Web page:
FOM: Maddy on method
Neil Tennant
neilt at mercutio.cohums.ohio-state.edu
Fri Feb 20 18:08:39 EST 1998
Maddy writes:
>One can think that all mathematical objects are ultimately (modelled as)
>sets without thinking that all effective mathematical methods are set
>theoretic methods. Compare: one can think that everything studied in the
>sciences is ultimately physical without thinking that the only effective
>scientific methods are those of physics. Who would expect botanists or
>psychologists to use the same methods as physicists?
The difference, however, is this: in mathematics, all methods of proof
are *reducible to* proof-in-set-theory; whereas not all botanical or
psychological theorizing is reducible to physical theorizing.
The "physicalist" can believe that ultimately everything obeys the laws
of physics, which in some sense suffice to determine, within whatever limits
are possible in principle, the trajectory in phase space of any given system;
while yet maintaining that biological explanations that appeal, say, to the principle of natural selection, and psychological explanations that appeal, say, to
the notion of rational self-interest, are irreducible to any kind of physical
explanation. The physicalist can maintain that biological and psychological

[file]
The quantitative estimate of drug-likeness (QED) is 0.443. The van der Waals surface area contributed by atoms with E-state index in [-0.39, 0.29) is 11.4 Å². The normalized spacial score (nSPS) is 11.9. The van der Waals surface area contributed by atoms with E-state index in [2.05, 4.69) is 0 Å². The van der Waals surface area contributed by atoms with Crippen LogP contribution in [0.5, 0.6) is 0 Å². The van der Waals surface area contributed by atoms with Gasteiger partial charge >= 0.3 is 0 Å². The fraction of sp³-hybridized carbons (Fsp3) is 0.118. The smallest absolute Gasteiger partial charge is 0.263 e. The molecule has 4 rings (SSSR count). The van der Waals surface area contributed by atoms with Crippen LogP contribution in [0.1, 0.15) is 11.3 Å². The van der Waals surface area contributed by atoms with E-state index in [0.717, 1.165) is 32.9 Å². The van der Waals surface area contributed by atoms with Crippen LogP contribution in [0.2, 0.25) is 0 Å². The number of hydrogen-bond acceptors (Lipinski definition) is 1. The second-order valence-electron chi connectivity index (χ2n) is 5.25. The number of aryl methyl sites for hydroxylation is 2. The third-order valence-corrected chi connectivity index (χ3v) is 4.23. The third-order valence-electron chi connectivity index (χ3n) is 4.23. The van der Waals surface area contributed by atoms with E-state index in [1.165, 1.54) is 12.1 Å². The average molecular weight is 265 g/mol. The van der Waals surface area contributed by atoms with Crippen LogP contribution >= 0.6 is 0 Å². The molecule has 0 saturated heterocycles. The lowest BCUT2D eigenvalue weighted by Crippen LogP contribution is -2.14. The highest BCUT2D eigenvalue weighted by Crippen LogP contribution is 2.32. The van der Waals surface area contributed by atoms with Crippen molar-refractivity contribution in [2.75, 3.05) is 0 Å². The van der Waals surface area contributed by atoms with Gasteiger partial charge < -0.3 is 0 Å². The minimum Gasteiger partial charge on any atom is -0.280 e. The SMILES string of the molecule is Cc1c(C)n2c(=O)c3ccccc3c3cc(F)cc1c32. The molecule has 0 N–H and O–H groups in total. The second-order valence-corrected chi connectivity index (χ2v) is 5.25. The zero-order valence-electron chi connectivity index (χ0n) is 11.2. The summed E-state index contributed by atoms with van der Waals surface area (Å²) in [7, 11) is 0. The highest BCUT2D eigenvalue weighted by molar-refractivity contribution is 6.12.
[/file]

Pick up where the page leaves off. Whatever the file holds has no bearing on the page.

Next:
reality *supervenes* upon physical reality, in that the bio-psychological facts
are fixed by the physical facts; while denying that she would then be obliged
to provide explanations of biological evolution, or rationalizations of
human behaviour, in purely physical terms. The biological and psychological
theorizing would be sui generis, indispensable, and irreducible.
To summarize in current philosophical jargon: the physicalist can maintain
supervenience of the "higher" levels of reality on some "lower" level of
reality while yet denying the possibility in principle of reducing all
higher-level theorizing to lower-level theorizing.
But that's not how it is when we look, analogously, at sets (on the "lower"
level) and other kinds of mathematical objects (at various "higher" levels).
The set-theoretic foundationalist is making both the ontological claim
of "set-determination":
every mathematical object or structure can be modelled in the
universe of sets (i.e. treated "as if it were" a set)
and the even stronger claim of theory-reducibility:
we can prove every mathematical theorem, upon appropriate
definitional reductions, entirely within the apparatus
of set theory.
That is, the set-theoretic foundationalist is saying that we have both
set-determination and reducibility of mathematics to set theory. Indeed,
set-theoretic foundationalism would be dead in the water if the theoretical
reducibility claim could not be made good.
Neil Tennant
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